In one of several domestication-focused articles slated to appear in the same issue of the Proceedings of the National Academy of Sciences, researchers from the UK, Sweden, and Germany turned to ancient chicken sequences to scrutinize potential contributors to domestication. Using DNA from 80 ancient chicken representatives from the 18th century back to nearly 300 years before the common era whose remains were found at a dozen archeological sites in Europe, the researchers looked a handful of genomic loci with proposed ties to domestication, revealing that at least one suspected domestication locus has primarily undergone changes only in the last few hundred years. "[B]y determining genetic variability in ancient European chickens over the past 2,000 years, we show that a mutation thought to be crucial during chicken domestication was not subject to strong human-mediated selection until much later in time," they write.
An international team led by investigators from the Sanger Institute used genome sequences from more than 200 Yersinia strains in an effort to understand the evolution of pathogenicity in that bacterial genus, which includes species that caused diarrheal disease and plague. Results from the researchers' analyses indicated that virulence factors have arisen several times in parallel in pathogenic Yersinia bugs, despite the presence of some shared virulence determinants in different species.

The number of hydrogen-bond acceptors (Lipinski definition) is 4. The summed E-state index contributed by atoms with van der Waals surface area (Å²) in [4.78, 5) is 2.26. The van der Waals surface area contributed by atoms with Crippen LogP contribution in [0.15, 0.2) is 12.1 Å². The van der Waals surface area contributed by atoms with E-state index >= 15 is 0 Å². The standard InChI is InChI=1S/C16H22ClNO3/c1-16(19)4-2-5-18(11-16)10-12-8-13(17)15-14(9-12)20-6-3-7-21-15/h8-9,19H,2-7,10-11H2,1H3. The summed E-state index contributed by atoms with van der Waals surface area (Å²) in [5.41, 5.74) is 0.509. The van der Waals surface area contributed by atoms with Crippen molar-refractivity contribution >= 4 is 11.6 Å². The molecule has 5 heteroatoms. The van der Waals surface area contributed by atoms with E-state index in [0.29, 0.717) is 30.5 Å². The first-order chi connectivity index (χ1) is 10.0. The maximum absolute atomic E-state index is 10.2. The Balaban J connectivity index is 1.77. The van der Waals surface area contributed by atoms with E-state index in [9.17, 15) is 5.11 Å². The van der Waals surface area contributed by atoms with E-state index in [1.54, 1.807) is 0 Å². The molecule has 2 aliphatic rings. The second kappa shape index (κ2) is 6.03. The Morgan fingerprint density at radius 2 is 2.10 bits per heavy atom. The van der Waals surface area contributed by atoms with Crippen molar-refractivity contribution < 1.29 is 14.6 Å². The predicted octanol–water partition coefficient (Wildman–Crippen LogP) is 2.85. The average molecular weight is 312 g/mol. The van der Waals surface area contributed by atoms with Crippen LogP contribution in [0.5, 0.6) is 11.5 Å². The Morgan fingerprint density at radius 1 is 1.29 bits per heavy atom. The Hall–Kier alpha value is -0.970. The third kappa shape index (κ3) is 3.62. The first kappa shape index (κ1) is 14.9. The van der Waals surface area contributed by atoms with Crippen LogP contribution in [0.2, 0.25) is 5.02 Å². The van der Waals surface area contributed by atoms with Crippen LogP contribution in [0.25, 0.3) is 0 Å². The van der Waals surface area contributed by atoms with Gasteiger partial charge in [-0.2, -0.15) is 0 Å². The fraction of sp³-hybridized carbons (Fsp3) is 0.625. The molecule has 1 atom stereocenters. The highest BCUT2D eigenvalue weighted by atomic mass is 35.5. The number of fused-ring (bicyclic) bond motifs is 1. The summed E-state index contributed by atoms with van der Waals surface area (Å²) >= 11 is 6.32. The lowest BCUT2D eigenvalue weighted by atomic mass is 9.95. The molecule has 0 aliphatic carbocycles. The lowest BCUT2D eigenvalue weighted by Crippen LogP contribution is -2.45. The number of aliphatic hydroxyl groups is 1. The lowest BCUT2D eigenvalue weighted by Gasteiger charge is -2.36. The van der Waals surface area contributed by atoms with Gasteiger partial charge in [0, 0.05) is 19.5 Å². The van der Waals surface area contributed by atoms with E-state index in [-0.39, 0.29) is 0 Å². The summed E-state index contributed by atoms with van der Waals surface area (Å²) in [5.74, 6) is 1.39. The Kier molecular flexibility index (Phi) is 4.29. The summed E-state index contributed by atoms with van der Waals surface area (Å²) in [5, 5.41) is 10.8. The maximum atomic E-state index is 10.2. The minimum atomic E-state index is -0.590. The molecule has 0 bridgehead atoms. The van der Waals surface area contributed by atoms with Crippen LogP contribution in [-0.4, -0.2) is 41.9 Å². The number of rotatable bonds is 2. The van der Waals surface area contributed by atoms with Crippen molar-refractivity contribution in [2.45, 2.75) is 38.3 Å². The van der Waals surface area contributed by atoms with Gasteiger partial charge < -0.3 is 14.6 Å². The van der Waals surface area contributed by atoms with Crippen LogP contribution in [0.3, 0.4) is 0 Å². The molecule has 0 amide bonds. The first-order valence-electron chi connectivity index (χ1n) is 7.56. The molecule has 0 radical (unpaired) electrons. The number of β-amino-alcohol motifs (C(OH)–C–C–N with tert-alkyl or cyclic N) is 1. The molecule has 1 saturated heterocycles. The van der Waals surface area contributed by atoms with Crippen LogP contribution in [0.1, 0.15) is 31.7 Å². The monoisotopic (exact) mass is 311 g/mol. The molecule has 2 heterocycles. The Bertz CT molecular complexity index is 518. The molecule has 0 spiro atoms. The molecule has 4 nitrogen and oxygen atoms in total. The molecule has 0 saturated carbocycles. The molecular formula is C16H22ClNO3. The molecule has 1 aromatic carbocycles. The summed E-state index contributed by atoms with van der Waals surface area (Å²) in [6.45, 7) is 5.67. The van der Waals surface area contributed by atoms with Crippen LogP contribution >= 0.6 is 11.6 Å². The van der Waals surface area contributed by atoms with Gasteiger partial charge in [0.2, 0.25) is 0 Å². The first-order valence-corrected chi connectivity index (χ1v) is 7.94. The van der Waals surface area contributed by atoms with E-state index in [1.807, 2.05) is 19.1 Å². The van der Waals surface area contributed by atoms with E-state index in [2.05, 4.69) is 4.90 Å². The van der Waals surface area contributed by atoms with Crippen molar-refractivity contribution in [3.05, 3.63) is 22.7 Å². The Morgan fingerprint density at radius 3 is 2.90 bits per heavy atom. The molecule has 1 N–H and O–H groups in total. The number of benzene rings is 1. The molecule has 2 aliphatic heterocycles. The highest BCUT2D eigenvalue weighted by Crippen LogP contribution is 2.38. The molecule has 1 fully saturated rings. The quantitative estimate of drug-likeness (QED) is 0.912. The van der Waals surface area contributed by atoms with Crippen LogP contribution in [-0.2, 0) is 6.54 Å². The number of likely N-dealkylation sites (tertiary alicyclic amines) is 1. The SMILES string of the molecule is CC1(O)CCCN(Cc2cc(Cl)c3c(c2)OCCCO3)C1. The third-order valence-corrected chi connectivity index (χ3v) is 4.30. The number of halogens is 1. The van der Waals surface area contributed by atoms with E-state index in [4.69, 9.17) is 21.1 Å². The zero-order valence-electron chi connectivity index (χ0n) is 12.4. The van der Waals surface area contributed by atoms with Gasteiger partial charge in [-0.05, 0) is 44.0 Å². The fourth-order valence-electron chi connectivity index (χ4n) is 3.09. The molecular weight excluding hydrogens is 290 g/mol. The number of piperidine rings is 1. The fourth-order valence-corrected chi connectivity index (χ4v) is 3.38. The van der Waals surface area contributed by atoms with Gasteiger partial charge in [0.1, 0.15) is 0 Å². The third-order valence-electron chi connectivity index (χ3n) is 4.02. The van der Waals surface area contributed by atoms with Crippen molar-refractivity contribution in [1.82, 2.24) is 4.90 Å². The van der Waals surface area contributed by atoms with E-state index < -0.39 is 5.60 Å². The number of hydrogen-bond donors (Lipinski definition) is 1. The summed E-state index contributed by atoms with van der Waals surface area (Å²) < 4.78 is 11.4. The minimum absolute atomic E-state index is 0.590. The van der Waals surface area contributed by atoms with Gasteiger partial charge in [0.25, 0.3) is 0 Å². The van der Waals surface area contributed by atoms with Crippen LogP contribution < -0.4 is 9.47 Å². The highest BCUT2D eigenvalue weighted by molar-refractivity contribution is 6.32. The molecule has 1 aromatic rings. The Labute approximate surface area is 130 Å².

The Max Planck Institute for Evolutionary Anthropology's Svante Pääbo and colleagues scrutinized protein-coding sequences from several Neanderthals, using new exome sequences for Neanderthals from Spain and Croatia and existing sequence data for a Siberian Neanderthal. By comparing the Neanderthal exomes to one another and to protein-coding sequences in humans from African, European, and Asian populations, the researchers determined the nature and extent of the protein-coding variation present in Neanderthals. Despite low levels of genetic diversity in Neanderthals, for example, they saw a jump in the proportion of variants expected to alter the amino acid sequences of Neanderthal proteins. The analysis also highlighted variants in that may explain some of the physical differences identified between Neanderthals and modern humans, which appeared to be particularly common in behavior- and pigmentation-related genes.